“We remain convinced that the evidence will show that Cody’s death was the result of poor training and judgment by a swatted-up group of officers who failed in their primary duty to protect Cody,” the family’s statement read.

Eyre-Harrison said the family believes the OSP press release was an effort to shape public opinion prior to the full release of all the information in the case. A press conference has been scheduled for Oct. 10, and body camera footage will be shown at the press conference, according to a press release from Troopers and FPD.

The press release and report are embedded below. The document has been edited for language.

• Contact reporter Alex McCarthy at 523-2271 or Follow him on Twitter at @akmccarthy.

More in Home

Juneau Assembly members and other visitors examine a meeting room formerly used by the nine-member Alaska State Board of Education and Early Development on Monday, April 8, which is about 25% larger than the Assembly Chambers at City Hall. (Mark Sabbatini / Juneau Empire)
Of three possible new City Hall buildings, one stands out — but plenty of proposed uses for other two

Michael J. Burns Building eyed as city HQ; childcare, animal shelter among options at school sites.

The sky and mountains are reflected in the water on April 5, 2012, at the Kootznoowoo Wilderness in the Tongass National Forest’s Admiralty Island National Monument. Conservation organizations bought some private land and transferred it to the U.S. Forest Service, resulting in an incremental expansion of the Kootznoowoo Wilderness and protection of habitat important to salmon and wildlife. (Photo by Don MacDougall/U.S. Forest Service)
Conservation groups’ purchase preserves additional land in Alaska’s Tongass National Forest

A designated wilderness area in Southeast Alaska’s Tongass National Forest, the largest… Continue reading

A welcome sign is shown Sept. 22, 2021, in Tok. President Joe Biden won Alaska’s nominating contest on Saturday. (AP Photo/Rick Bowmer, File)
Biden wins more delegates in Alaska and Wyoming as he heads toward Democratic nomination

President Joe Biden nudged further ahead in the Democratic nomination for reelection… Continue reading

The Boney Courthouse in downtown Anchorage, across the street from the larger Nesbett Courthouse, holds the Alaska Supreme Court chambers. (Yereth Rosen/Alaska Beacon)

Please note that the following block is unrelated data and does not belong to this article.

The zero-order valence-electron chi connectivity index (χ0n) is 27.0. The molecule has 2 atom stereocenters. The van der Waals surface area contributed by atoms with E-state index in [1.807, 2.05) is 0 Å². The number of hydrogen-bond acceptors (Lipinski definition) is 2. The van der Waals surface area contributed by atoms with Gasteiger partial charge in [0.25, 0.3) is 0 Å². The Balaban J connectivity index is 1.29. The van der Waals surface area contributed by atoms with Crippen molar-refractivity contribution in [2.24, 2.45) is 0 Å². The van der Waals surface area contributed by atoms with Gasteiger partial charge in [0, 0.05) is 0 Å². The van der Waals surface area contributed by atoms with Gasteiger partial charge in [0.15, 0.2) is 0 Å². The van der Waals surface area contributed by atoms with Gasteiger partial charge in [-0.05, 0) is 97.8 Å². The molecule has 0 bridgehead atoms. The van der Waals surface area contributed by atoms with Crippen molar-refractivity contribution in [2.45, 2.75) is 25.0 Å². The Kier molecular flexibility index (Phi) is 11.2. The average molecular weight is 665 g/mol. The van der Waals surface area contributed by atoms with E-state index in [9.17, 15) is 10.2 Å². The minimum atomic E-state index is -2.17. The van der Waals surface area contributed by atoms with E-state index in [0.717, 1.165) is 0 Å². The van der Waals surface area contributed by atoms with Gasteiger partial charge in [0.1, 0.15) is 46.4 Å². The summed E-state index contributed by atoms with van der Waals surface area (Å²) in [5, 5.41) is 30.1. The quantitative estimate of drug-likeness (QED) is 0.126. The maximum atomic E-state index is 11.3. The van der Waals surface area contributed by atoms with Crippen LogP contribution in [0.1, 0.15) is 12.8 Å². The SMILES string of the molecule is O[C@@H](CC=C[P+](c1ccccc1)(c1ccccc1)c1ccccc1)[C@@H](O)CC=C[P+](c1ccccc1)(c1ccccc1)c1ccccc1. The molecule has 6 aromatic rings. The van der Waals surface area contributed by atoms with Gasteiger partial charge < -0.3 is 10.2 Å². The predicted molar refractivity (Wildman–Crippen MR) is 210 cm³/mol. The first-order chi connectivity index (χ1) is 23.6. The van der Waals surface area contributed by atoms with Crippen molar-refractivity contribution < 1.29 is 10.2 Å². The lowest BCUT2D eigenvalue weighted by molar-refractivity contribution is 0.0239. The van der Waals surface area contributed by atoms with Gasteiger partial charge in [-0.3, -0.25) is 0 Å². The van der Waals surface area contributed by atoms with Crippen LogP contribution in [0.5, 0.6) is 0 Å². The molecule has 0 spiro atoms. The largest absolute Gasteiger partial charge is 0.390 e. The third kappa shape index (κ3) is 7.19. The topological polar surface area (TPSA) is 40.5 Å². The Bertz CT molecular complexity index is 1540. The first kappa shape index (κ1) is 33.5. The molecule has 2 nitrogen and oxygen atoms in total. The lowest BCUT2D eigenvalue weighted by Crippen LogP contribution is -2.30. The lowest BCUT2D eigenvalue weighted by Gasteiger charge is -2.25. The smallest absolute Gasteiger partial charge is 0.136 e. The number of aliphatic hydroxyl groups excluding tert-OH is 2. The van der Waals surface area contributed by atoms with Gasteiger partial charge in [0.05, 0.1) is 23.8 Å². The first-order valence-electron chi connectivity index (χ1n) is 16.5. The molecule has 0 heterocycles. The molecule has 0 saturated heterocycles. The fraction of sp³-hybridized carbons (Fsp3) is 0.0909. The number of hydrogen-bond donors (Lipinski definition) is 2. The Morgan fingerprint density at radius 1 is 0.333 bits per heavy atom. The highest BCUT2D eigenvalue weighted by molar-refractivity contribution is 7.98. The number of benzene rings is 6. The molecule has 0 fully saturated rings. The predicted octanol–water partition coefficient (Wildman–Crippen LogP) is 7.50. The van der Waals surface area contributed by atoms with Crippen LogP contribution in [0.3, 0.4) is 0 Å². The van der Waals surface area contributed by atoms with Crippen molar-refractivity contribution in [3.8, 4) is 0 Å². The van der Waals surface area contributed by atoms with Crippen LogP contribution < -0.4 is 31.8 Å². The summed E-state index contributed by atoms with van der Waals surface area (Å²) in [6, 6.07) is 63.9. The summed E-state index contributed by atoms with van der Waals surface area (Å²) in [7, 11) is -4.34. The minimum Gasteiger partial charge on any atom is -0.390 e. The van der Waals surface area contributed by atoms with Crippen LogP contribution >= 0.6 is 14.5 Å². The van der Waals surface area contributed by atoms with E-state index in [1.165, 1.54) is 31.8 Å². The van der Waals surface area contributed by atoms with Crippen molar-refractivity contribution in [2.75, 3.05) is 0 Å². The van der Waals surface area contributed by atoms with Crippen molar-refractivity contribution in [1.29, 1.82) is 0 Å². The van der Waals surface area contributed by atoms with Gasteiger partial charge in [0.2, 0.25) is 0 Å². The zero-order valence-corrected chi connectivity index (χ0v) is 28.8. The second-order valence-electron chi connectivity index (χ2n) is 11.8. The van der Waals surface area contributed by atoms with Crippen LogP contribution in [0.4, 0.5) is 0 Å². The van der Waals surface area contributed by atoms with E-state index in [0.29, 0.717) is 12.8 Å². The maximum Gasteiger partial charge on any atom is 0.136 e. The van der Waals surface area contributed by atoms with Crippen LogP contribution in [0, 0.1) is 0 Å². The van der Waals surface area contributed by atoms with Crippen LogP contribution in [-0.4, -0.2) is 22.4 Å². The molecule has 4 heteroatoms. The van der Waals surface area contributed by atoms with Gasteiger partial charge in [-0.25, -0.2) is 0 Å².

Alaska judge strikes down state’s cash payments to families using correspondence school programs

Decision will become a ‘hot-button legislative item’ in final weeks of session, lawmakers say.

Senate President Gary Stevens, R-Kodiak, speaks to members of the Senate majority caucus’ leadership group on Friday. (James Brooks/Alaska Beacon)
Schools, university and projects across Alaska are set to receive money from new budget bill

Alaska Senate sends draft capital budget to House as work continues on a state spending plan

A fenced lot proposed as a campsite for people experiencing homelessness located next to the city’s cold weather emergency shelter, in the background, is also next door to a businesses where extensive construction is scheduled, thus prompting city leaders to rethink the proposal. (Photo by Laurie Craig)
Indefinite ‘dispersed camping’ for homeless proposed by city leaders due to lack of suitable campsite

Proposed Rock Dump site is next to long-term construction, more costly than expected, report states.

A statue of William Henry Seward stands outside the Dimond Courthouse in downtown Juneau. (Clarise Larson / Juneau Empire file photo)
Juneau man convicted of sexual abuse of 15-year-old girl more than four years after incidents occur

JPD: Randy James Willard, 39, sent explicit videos to and engaged in sexual contact with victim.

Capital Transit buses stop at the Valley Transit Center on Thursday. Two bus routes serving areas of the Mendenhall Valley and near the airport will temporarily be discontinued starting April 22 due to lack of staff. (Mark Sabbatini / Juneau Empire)
Capital Transit temporarily suspending two Mendenhall Valley routes due to shortage of drivers

Officials hope to fix situation by July; extra tourist buses also scaled back due to fleet shortage.

Rep. David Eastman, R-Wasilla, watches as the tally board in the Alaska House of Representatives shows the vote against House Joint Resolution 7 on Thursday. Eastman supported the amendment. (James Brooks/Alaska Beacon)
Alaska House votes down constitutional guarantee for Permanent Fund dividend

Guarantee had been discussed as part of long-term plan to bring state expenses in line with revenue.

Most Read